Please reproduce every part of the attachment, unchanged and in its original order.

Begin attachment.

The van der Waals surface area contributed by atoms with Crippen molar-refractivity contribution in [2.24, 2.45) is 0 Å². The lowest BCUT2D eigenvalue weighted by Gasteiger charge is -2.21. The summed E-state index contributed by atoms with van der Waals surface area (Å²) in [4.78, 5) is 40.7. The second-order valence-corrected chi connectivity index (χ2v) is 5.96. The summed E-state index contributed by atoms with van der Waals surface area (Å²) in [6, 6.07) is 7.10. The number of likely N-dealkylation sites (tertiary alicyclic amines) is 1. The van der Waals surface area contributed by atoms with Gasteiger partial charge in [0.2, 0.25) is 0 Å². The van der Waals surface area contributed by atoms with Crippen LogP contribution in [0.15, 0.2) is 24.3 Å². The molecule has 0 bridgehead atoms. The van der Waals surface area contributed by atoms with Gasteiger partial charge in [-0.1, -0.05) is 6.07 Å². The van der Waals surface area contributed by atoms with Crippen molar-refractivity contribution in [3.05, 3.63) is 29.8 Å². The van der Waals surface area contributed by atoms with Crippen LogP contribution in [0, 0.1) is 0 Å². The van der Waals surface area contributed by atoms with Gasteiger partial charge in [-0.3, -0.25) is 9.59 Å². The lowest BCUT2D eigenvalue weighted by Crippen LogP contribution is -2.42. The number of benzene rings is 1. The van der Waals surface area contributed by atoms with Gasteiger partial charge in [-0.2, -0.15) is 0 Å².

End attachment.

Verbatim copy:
The van der Waals surface area contributed by atoms with Crippen molar-refractivity contribution in [2.24, 2.45) is 0 Å². The lowest BCUT2D eigenvalue weighted by Gasteiger charge is -2.21. The summed E-state index contributed by atoms with van der Waals surface area (Å²) in [4.78, 5) is 40.7. The second-order valence-corrected chi connectivity index (χ2v) is 5.96. The summed E-state index contributed by atoms with van der Waals surface area (Å²) in [6, 6.07) is 7.10. The number of likely N-dealkylation sites (tertiary alicyclic amines) is 1. The van der Waals surface area contributed by atoms with Gasteiger partial charge in [0.2, 0.25) is 0 Å². The van der Waals surface area contributed by atoms with Crippen LogP contribution in [0.15, 0.2) is 24.3 Å². The molecule has 0 bridgehead atoms. The van der Waals surface area contributed by atoms with Gasteiger partial charge in [-0.1, -0.05) is 6.07 Å². The van der Waals surface area contributed by atoms with Crippen molar-refractivity contribution in [3.05, 3.63) is 29.8 Å². The van der Waals surface area contributed by atoms with Crippen LogP contribution in [0, 0.1) is 0 Å². The van der Waals surface area contributed by atoms with Gasteiger partial charge in [-0.3, -0.25) is 9.59 Å². The lowest BCUT2D eigenvalue weighted by Crippen LogP contribution is -2.42. The number of benzene rings is 1. The van der Waals surface area contributed by atoms with Gasteiger partial charge in [-0.2, -0.15) is 0 Å².